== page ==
Adolescent peer aggression and its association with mental health and substance use in an Australian cohort
Moore, Sophie E., Norman, Rosana E., Sly, Peter D., Whitehouse, Andrew J.O., Zubrick, Stephen R., & Scott, James (2014) Adolescent peer aggression and its association with mental health and substance use in an Australian cohort. Journal of Adolescence, 37(1), pp. 11-21.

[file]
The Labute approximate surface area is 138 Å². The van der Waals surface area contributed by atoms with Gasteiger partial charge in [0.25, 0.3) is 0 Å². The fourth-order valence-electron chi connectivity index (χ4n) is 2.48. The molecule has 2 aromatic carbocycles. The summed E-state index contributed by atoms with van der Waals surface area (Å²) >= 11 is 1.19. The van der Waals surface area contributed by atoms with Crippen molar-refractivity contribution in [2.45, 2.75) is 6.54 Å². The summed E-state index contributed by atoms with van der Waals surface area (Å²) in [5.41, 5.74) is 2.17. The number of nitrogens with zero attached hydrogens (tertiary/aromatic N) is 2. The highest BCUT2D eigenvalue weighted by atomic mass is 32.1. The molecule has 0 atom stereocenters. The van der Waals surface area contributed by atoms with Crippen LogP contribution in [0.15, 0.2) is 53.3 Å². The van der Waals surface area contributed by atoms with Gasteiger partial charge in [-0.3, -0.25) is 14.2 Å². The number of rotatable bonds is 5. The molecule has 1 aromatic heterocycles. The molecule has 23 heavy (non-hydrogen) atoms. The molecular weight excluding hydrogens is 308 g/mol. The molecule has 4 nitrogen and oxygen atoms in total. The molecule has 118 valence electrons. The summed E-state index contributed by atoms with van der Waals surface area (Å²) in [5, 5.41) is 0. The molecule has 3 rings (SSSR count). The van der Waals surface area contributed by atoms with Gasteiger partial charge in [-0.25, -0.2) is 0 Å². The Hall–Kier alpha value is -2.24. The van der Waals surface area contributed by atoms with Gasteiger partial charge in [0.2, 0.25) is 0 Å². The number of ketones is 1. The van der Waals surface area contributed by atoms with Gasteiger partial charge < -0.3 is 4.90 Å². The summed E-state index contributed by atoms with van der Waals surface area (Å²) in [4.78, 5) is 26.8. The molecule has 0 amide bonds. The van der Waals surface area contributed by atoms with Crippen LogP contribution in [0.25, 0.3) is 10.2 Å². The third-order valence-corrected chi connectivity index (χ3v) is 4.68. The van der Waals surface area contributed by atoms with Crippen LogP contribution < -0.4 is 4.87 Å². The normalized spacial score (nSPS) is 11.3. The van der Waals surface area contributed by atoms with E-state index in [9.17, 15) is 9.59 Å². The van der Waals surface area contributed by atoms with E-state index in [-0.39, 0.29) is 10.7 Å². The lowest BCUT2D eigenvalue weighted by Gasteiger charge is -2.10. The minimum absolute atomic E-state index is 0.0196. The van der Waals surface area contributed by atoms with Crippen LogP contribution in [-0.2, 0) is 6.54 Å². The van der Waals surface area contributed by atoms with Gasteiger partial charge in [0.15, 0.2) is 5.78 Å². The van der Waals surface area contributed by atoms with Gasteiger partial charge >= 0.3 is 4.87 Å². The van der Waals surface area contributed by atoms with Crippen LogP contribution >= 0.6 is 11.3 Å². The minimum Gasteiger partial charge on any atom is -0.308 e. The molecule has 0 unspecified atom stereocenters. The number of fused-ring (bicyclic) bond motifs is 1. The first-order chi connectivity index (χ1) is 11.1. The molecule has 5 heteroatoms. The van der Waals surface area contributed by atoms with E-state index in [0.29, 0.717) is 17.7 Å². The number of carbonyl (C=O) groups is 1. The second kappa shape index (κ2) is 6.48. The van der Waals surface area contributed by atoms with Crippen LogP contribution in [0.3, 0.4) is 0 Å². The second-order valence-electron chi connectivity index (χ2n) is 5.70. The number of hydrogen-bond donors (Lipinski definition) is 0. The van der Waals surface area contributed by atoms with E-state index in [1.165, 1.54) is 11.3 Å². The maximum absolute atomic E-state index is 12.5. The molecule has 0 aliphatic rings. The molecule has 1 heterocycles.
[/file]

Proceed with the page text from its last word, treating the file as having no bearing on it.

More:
Prospective longitudinal birth cohort data was used to examine the association between peer aggression at 14 years and mental health and substance use at 17 years. A sample of 1590 participants from the Western Australian Pregnancy Cohort (Raine) study were divided into mutually exclusive categories (victims, perpetrators, victim-perpetrators and uninvolved). Involvement in any type of peer aggression as a victim (10.1%), perpetrator (21.4%), or a victim-perpetrator (8.7%) was reported by 40.2% of participants. After adjusting for confounding factors, those who were a victim of peer aggression had increased odds of later depression and internalising symptoms whilst perpetrators of peer aggression were found to be at increased risk of depression and harmful alcohol use. Victim-perpetrators of peer aggression were more likely to have externalising behaviours at 17 years. These results show an independent temporal relationship between peer aggression and later mental health and substance use problems in adolescence.
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